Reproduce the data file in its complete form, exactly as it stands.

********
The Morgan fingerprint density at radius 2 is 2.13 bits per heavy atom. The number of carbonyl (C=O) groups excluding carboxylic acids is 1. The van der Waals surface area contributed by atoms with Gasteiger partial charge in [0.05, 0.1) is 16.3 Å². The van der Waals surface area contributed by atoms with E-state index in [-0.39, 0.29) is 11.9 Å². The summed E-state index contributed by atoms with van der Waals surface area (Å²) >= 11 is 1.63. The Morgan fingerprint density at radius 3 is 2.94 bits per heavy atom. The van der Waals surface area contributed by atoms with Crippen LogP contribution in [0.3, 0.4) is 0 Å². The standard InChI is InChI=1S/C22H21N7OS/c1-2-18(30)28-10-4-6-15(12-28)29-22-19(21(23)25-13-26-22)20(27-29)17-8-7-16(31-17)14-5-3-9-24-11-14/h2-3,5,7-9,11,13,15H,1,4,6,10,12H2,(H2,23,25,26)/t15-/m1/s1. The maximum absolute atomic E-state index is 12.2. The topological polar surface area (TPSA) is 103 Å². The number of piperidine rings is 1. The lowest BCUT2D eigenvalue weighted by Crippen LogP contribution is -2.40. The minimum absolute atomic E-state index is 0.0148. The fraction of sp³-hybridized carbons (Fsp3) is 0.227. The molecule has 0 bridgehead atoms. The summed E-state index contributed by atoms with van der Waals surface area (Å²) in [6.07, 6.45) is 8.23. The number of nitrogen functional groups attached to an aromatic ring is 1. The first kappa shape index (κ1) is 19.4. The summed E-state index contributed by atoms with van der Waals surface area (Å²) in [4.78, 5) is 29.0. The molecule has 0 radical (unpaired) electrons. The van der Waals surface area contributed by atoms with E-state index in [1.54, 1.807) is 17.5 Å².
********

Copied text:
The Morgan fingerprint density at radius 2 is 2.13 bits per heavy atom. The number of carbonyl (C=O) groups excluding carboxylic acids is 1. The van der Waals surface area contributed by atoms with Gasteiger partial charge in [0.05, 0.1) is 16.3 Å². The van der Waals surface area contributed by atoms with E-state index in [-0.39, 0.29) is 11.9 Å². The summed E-state index contributed by atoms with van der Waals surface area (Å²) >= 11 is 1.63. The Morgan fingerprint density at radius 3 is 2.94 bits per heavy atom. The van der Waals surface area contributed by atoms with Crippen LogP contribution in [0.3, 0.4) is 0 Å². The standard InChI is InChI=1S/C22H21N7OS/c1-2-18(30)28-10-4-6-15(12-28)29-22-19(21(23)25-13-26-22)20(27-29)17-8-7-16(31-17)14-5-3-9-24-11-14/h2-3,5,7-9,11,13,15H,1,4,6,10,12H2,(H2,23,25,26)/t15-/m1/s1. The maximum absolute atomic E-state index is 12.2. The topological polar surface area (TPSA) is 103 Å². The number of piperidine rings is 1. The lowest BCUT2D eigenvalue weighted by Crippen LogP contribution is -2.40. The minimum absolute atomic E-state index is 0.0148. The fraction of sp³-hybridized carbons (Fsp3) is 0.227. The molecule has 0 bridgehead atoms. The summed E-state index contributed by atoms with van der Waals surface area (Å²) in [6.07, 6.45) is 8.23. The number of nitrogen functional groups attached to an aromatic ring is 1. The first kappa shape index (κ1) is 19.4. The summed E-state index contributed by atoms with van der Waals surface area (Å²) in [4.78, 5) is 29.0. The molecule has 0 radical (unpaired) electrons. The van der Waals surface area contributed by atoms with E-state index in [1.54, 1.807) is 17.5 Å².